On April 30, 1789, George Washington was inaugurated as our first President of the United States.
It took Mr. Washington seven entire days to get to New York from his home in Mount Vernon, because his procession was met every step of the way with throngs of patriotic crowds, celebrating him.
Arriving on a barge, he was met at the Wall Street pier by the mayor of New York James Duane and the state’s governor George Clinton. From there, he was taken to his new home on Cherry Street.
The white Colonial home, built in 1770, was surrounded by other sumptuous houses overlooking the East River. In fact, Washington’s neighbor, at 5 Cherry Street, was John Hancock. In 1880, the neighborhood was torn down to make room for the Brooklyn Bridge anchorage.
He wrote in his journal on the day he left his home, “About 10 o’clock I bade adieu to Mount Vernon, to private life, and to domestic felicity, and with a mind oppressed with more anxious and painful sensations than I have words to express, set out for New York in company with Mr. Thompson, and Colonel Humphries, with the best dispositions to render service to my country in obedience to its call, but with less hope of answering its expectations.”
I am fascinated by quotes and wonder why they are both thought and then said. It is obvious that our first President was reluctant to leave his private life again to take up public life. His humbleness in taking over the leadership of America is apparent, as is his knowledge that this was a calling on his life.
Aware of the importance of this national ritual, Washington set many precedents during his first inauguration: the swearing-in took place outside; the oath was taken upon a Bible; an inaugural address was given (to the assembled Congress inside the Hall), and the contents of which set the pattern for all subsequent addresses. Celebrations accompanied the inauguration, including a church service, a parade, and fireworks.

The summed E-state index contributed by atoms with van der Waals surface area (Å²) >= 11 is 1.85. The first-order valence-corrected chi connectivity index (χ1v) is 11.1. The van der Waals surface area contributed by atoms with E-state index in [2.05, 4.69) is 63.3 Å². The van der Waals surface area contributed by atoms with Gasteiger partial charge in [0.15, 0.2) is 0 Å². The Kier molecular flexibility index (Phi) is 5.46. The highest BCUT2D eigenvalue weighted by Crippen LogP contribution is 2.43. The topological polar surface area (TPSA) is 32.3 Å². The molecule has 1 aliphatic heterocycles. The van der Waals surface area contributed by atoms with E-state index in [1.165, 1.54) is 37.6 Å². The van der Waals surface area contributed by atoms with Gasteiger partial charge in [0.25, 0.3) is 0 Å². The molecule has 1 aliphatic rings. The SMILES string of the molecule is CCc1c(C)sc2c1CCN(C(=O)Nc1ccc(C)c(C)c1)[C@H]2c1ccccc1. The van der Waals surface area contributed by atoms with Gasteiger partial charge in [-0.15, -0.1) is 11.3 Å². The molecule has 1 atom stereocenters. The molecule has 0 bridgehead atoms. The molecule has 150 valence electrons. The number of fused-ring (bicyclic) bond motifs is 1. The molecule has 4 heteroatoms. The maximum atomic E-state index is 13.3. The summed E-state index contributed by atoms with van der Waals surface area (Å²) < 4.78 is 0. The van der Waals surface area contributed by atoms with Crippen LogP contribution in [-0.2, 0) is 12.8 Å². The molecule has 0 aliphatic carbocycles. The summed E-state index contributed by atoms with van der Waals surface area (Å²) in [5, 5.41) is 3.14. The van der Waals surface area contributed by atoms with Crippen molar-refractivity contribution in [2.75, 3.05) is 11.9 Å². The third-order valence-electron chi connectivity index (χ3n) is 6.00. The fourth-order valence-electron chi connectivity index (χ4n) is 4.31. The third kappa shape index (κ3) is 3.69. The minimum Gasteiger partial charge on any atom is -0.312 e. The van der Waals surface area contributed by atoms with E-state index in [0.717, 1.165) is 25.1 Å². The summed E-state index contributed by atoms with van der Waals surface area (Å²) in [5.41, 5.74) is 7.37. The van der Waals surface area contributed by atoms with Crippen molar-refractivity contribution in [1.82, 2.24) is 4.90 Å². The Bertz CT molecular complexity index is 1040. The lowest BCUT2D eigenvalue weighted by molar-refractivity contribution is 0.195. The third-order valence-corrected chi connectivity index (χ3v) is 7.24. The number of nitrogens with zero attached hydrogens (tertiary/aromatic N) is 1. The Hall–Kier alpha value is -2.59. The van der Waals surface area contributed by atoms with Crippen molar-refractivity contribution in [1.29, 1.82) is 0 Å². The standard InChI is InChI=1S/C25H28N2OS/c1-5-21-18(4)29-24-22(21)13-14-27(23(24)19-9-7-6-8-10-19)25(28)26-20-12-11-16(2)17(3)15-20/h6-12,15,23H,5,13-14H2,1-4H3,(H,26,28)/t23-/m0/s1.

President Washington saw his new position as one of service and responsibility.
General Morgan Lewis was Marshal of the day. His aid General Jacob Morton, Master at St. John’s Masonic Lodge, brought the Bible and red cushion from the lodge. The Masonic Bible used for the ceremony is a copy printed in 1767 in London and features a large illustration of King George II.
With his right hand on the Bible, Washington repeated the 35 word oath. Adding, “So help me God”, and bent down to kiss the bible. Robert Livingston, who administered the oath, then shouted “It is done!” and “Long live George Washington, President of the United States!” to the crowd below. The raising of a flag signaled a discharge of artillery from the Battery, cheers and ringing of bells filled the city.
Then he went into the Senate Chamber in Federal Hall. Some of the phrases he used in his inaugural address were similar to his other writings. He spoke of his “own deficiencies,” but also of his call to public duty when “summoned by my Country.” He also spoke of the shared responsibility of the president and Congress to preserve “the sacred fire of liberty” and a republican form of government.
In the crowd in front of Federal Hall was the Count de Moustier, the French minister. He noted the solemn trust between Washington and the citizens who stood packed below him with uplifted faces. As he reported to his government, never had a “sovereign reigned more completely in the hearts of his subjects than did Washington in those of his fellow citizens…he has the soul, look and figure of a hero united in him.”